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Usual Care Treatment Process: Strengthsand Weakness Within Occupational Medicine

Discussion of Usual Care Treatment Process: Strengthsand Weakness Within Occupational Medicine

Many physicians manage musculoskeletal disorders within the biomedical model, asthis was how they were trained. Most orthopedic and neurosurgeons, who providethemajority of specialist care for workers’ compensation injuries, did not have a psychiatricrotation during residency training, and psychologists and psychiatrists are notpart of the traditional teaching faculty in these residency programs. Most orthopedicand neurosurgeons have strong obsessive compulsive personality traits, which makesthem perfectionists who are very detail oriented (critical for surgeons), good withdifferential diagnosis, and hardworking/goal oriented. However, this personality styleis uncomfortable with emotions – their own, their significant others, and theirpatients’ emotions (Oldham & Morris, 1990). Thus, the same personality traits that make many orthopedic and neurosurgeons good surgeons give them “blinders” to thepsychological makeup of their workers’ compensation patients. While this “unemotional”personality hinders their perception of psychosocial issues, it allows them to remaincalm while treating critical medical illness and in surgery.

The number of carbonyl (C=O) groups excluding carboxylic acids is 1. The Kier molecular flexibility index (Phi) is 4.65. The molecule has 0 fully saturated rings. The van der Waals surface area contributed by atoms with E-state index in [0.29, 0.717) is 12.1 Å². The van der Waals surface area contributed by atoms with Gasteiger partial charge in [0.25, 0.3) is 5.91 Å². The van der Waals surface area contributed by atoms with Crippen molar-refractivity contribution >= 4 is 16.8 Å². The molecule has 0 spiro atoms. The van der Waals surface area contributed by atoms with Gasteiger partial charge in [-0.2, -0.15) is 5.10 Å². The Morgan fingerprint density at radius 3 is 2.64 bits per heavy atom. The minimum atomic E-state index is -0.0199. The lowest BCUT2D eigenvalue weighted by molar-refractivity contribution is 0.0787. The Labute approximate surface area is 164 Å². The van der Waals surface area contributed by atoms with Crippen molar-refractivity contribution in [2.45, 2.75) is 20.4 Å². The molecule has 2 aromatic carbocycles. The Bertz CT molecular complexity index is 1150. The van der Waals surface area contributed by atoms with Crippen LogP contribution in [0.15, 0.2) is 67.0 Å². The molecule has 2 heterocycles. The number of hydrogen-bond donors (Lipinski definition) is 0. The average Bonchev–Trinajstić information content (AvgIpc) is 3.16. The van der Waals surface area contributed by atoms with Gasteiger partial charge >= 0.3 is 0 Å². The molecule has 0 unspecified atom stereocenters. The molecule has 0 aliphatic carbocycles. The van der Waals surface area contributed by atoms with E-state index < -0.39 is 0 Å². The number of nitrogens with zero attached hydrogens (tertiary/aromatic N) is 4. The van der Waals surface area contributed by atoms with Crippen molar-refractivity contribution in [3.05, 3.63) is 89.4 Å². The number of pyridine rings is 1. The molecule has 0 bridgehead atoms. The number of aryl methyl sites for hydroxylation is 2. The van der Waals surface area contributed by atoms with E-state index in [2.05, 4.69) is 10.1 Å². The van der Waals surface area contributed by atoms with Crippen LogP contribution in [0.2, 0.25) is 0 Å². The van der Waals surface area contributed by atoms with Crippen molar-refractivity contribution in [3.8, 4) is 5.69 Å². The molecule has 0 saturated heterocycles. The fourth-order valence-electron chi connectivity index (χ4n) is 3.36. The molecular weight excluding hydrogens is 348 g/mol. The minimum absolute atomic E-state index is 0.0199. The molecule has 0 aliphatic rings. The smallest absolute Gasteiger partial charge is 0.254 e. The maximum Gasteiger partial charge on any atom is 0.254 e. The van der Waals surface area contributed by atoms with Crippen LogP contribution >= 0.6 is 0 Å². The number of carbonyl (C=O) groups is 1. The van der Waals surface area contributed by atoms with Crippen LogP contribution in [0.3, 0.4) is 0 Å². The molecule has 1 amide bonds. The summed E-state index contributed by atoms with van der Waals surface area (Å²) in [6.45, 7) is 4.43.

Occupational Medicine physicians vary. Some have been residency trained inoccupational medicine, and some of these may have had exposure to psychologistsand psychiatrists during residency training. The majority of private practice occupationalmedicine physicians were residency trained in some other field, and evolvedinto an occupational medicine practice over time after their formal medical educationwas complete. Most occupational medicine physicians, however, have done multiple“fitness for duty” exams for employers in which the issues were psychiatric orpsychosocial,so as a group they may be more perceptive in recognizing and morecomfortable dealing with the psychosocial issues of workers’ compensation patients.In addition, occupational medicine physicians may allot more time per patientvisit compared to surgeons, since their hourly practice overhead is less. There isevidence that spending additional time with back pain patients can significantlyimprove outcomes (Indahl, Velund, & Reikeraas, 1995).

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